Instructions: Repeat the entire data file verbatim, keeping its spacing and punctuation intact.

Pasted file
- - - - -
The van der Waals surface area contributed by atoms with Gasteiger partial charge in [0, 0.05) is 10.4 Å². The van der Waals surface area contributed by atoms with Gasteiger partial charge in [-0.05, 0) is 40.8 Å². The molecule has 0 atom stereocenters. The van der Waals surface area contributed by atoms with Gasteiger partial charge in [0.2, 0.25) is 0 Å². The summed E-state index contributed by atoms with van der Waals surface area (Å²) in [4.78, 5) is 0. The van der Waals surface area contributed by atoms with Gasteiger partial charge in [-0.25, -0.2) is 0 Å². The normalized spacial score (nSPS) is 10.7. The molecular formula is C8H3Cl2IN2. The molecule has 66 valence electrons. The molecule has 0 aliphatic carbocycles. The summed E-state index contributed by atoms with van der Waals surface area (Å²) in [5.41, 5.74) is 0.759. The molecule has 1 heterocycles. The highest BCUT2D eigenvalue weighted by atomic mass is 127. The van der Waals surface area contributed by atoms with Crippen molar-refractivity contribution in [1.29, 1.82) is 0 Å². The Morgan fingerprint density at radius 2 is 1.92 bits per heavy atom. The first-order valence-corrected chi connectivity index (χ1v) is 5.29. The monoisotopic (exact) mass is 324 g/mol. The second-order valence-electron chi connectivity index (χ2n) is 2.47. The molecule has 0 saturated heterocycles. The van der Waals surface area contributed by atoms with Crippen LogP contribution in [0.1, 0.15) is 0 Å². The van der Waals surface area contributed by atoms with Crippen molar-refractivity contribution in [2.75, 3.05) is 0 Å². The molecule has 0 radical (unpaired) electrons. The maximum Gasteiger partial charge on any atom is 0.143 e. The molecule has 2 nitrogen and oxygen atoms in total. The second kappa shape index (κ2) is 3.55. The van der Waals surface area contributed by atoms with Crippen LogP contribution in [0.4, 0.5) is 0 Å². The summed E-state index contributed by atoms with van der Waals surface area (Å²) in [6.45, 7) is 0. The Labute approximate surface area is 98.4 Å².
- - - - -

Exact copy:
The van der Waals surface area contributed by atoms with Gasteiger partial charge in [0, 0.05) is 10.4 Å². The van der Waals surface area contributed by atoms with Gasteiger partial charge in [-0.05, 0) is 40.8 Å². The molecule has 0 atom stereocenters. The van der Waals surface area contributed by atoms with Gasteiger partial charge in [0.2, 0.25) is 0 Å². The summed E-state index contributed by atoms with van der Waals surface area (Å²) in [4.78, 5) is 0. The van der Waals surface area contributed by atoms with Gasteiger partial charge in [-0.25, -0.2) is 0 Å². The normalized spacial score (nSPS) is 10.7. The molecular formula is C8H3Cl2IN2. The molecule has 66 valence electrons. The molecule has 0 aliphatic carbocycles. The summed E-state index contributed by atoms with van der Waals surface area (Å²) in [5.41, 5.74) is 0.759. The molecule has 1 heterocycles. The highest BCUT2D eigenvalue weighted by atomic mass is 127. The van der Waals surface area contributed by atoms with Crippen molar-refractivity contribution in [1.29, 1.82) is 0 Å². The Morgan fingerprint density at radius 2 is 1.92 bits per heavy atom. The first-order valence-corrected chi connectivity index (χ1v) is 5.29. The monoisotopic (exact) mass is 324 g/mol. The second-order valence-electron chi connectivity index (χ2n) is 2.47. The molecule has 0 saturated heterocycles. The van der Waals surface area contributed by atoms with Crippen LogP contribution in [0.1, 0.15) is 0 Å². The van der Waals surface area contributed by atoms with Crippen molar-refractivity contribution in [2.75, 3.05) is 0 Å². The molecule has 0 radical (unpaired) electrons. The maximum Gasteiger partial charge on any atom is 0.143 e. The molecule has 2 nitrogen and oxygen atoms in total. The second kappa shape index (κ2) is 3.55. The van der Waals surface area contributed by atoms with Crippen LogP contribution in [0.4, 0.5) is 0 Å². The summed E-state index contributed by atoms with van der Waals surface area (Å²) in [6.45, 7) is 0. The Labute approximate surface area is 98.4 Å².